Tip #1: Consider warming up and stretching. With the help of specific exercises related to the activity on your workstation, you can prepare your body to undergo physical limitations. Just 10 minutes of warm-up can make a difference and will prevent muscle damage and MSDs in the short and long term.


Tip 2: Be progressive. Progress and regularity will allow you to keep up with your production rate and maintain your body. Remember to warm up and have an increasing progression of muscular efforts from weakest to toughest. From time to time, slow down the rhythm of the chains of action to a rhythm compatible with the capabilities of the human being. Although this may seem counterproductive, it allows you to hold on for the long haul and eventually, produce more for less effort and potential physical concerns.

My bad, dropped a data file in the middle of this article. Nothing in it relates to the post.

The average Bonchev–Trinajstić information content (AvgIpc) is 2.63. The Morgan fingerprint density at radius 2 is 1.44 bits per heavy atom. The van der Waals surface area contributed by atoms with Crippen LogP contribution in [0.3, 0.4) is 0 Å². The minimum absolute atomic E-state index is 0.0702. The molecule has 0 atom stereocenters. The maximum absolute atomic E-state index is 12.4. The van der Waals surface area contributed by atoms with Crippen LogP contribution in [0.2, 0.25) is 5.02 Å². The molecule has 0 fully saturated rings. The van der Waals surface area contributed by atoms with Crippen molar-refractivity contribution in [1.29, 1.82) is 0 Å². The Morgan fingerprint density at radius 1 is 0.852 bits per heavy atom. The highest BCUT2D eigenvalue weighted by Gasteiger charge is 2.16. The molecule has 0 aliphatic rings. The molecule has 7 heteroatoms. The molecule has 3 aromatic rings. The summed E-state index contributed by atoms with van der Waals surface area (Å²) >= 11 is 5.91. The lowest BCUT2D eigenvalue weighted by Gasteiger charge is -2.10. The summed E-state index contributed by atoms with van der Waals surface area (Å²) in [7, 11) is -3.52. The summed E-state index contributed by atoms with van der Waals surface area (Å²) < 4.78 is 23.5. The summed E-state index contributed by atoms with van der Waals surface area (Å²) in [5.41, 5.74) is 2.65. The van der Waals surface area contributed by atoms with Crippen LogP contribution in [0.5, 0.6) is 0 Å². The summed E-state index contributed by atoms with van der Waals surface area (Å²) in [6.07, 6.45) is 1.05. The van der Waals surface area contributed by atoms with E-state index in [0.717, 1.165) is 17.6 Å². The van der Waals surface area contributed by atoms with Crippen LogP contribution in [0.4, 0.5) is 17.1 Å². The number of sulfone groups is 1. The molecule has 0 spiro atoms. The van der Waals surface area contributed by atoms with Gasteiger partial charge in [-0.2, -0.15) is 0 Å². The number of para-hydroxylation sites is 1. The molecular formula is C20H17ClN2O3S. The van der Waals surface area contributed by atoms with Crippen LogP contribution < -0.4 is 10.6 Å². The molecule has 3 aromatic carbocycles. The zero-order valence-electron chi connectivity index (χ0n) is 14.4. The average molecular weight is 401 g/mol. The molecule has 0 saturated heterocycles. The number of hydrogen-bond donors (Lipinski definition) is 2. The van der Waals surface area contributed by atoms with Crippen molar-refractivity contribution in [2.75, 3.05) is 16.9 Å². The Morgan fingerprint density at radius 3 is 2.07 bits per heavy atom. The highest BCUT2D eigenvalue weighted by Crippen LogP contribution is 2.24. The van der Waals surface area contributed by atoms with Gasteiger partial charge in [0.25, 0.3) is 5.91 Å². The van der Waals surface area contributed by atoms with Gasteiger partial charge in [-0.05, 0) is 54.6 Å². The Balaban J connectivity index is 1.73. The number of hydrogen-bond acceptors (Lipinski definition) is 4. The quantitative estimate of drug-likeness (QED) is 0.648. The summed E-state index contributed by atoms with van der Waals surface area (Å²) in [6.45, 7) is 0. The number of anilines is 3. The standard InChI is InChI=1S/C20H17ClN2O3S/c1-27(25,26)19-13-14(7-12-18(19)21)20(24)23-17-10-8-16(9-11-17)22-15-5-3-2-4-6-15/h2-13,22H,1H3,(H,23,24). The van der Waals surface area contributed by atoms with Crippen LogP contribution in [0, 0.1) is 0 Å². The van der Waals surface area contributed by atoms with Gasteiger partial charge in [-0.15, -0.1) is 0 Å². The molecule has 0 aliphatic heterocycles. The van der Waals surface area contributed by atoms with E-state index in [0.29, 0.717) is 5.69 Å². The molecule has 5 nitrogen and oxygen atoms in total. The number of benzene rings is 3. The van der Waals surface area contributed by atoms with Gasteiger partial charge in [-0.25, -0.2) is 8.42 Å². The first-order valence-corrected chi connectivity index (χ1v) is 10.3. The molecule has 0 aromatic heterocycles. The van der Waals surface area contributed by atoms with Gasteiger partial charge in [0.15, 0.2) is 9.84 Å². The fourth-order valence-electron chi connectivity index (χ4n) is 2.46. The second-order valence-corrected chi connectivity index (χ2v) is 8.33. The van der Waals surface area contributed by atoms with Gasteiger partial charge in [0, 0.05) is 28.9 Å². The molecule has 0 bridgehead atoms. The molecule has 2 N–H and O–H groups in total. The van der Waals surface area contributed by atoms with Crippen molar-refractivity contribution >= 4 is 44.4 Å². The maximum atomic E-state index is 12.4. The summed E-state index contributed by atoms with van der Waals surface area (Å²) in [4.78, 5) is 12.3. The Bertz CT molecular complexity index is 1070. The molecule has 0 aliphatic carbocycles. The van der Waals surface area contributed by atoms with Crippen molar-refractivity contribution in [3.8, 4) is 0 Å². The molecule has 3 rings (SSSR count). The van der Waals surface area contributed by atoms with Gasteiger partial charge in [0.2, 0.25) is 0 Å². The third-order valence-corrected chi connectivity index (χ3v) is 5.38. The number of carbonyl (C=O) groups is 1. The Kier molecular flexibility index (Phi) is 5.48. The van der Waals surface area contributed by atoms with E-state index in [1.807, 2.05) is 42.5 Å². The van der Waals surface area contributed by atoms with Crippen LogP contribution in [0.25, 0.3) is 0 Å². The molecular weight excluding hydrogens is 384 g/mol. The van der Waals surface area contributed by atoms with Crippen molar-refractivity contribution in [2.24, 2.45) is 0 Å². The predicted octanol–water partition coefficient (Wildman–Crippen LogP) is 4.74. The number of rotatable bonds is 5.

Tip 3: Respect your breaks. To allow muscle and joint recovery, you should take at least 3 breaks in 8 hours of work, over 10 minutes each. If discomfort appears, do not force it and take an early break before repeating the gesture. This limits damage from overuse of muscles and joints (the main cause of tendinitis).


Anti-MS physical activity program

Move and pay attention to your body and its reactions! This is the secret to fighting MSDs.